It wasn't just offense, either. Green Bay converted a fake field goal late in the second quarter because the Bears were trying to block a kick that would have made it 6-0 with two minutes left in the half. Holder Tim Masthay flicked a pass to Tom Crabtree, and he ran unfettered for a 27-yard touchdown.
"It was just a good call on their part," Charles Tillman said. "We were trying to block it. That would've been a good game-changer for us if we blocked it."
It was a game-changer, all right. Cutler got picked by Tramon Williams on the next series, and the Packers got another field goal out of it to go into halftime up 13-0.
That call basically said both teams weren't very confident in their offenses, and with good reason. The Bears had only 47 yards in the first half. Green Bay had 201, but Chicago was playing tough.
The Bears' defense was as good as could be expected. Brian Urlacher isn't 29 anymore, but he looked better than last week and was credited with five solo tackles. Undersized corner Tim Jennings had a big interception, Julius Peppers had two sacks, Shea McClellin had 1 1/2 sacks, Corey Wootton and Henry Melton got Rodgers as well, and Tillman, questionable with a shin injury, caused a turnover with his should-be-patented ball punch. Aaron Rodgers went 22-for-32 for 219 yards, taking five sacks and throwing one pick. Green Bay got one offensive touchdown, and it was in the fourth quarter.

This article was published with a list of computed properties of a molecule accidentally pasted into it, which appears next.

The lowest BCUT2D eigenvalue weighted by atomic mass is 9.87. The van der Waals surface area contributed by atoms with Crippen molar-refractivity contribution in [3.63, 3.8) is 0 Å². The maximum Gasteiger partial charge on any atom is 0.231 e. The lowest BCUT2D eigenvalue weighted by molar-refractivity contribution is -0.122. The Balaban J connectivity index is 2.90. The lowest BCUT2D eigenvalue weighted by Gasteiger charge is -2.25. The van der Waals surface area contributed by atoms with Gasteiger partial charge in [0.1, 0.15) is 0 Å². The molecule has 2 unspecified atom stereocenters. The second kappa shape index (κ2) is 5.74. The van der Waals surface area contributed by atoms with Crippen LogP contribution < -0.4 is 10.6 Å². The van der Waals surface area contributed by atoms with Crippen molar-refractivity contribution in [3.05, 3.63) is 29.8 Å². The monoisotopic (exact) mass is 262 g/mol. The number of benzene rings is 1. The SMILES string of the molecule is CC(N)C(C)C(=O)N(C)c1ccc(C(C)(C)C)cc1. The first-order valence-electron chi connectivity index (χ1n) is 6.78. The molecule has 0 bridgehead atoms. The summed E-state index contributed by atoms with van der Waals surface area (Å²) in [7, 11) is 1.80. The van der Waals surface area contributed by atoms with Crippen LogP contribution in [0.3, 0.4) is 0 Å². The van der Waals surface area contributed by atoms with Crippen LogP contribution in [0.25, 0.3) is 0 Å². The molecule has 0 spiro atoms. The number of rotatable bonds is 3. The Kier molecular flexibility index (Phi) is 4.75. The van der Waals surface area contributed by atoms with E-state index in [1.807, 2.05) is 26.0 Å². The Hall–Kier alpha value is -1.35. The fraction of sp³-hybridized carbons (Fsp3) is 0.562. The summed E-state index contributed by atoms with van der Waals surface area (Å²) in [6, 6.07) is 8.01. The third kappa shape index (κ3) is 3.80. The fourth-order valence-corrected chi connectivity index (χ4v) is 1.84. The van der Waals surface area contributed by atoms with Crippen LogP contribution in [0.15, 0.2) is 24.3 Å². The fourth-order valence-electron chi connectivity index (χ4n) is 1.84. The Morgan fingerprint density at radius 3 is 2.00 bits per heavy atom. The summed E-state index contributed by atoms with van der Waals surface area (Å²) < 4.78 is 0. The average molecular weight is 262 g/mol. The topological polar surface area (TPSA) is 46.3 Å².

Urlacher was left making the same old excuses for a loss that he's made his entire Bears career.
"We knew we had to outplay their defense and we didn't do that," he said with his poker face. "We have to do better. They had four takeaways and I'm not sure how many sacks, but we've got to get the ball back for our offense and give them the chance to score points."
OK, so we've seen the Bears at their best and their worst, and it's only Week 2. In the days leading up to this game, I wrote a glowingly positive column about Cutler's confidence being a good thing and I picked the Bears to lose, albeit in a shootout.
If the Bears have learned anything in the Cutler era, it's how to bounce back from embarrassing offensive performances.
"We're definitely as good as we think we are," Marshall said. "Offensively, we have to do a better job. The defense made some great plays, gave us the ball back a few times. We've got to take advantage of those opportunities and we didn't tonight. That's a great team; that's the team we're chasing. They won the Super Bowl two years ago. It's going to take more than walking on the field to dethrone them."
Marshall is a quick study. No one is going to hand the Bears anything. If there's one thing we know from Bears history, it's that it's never going to be easy.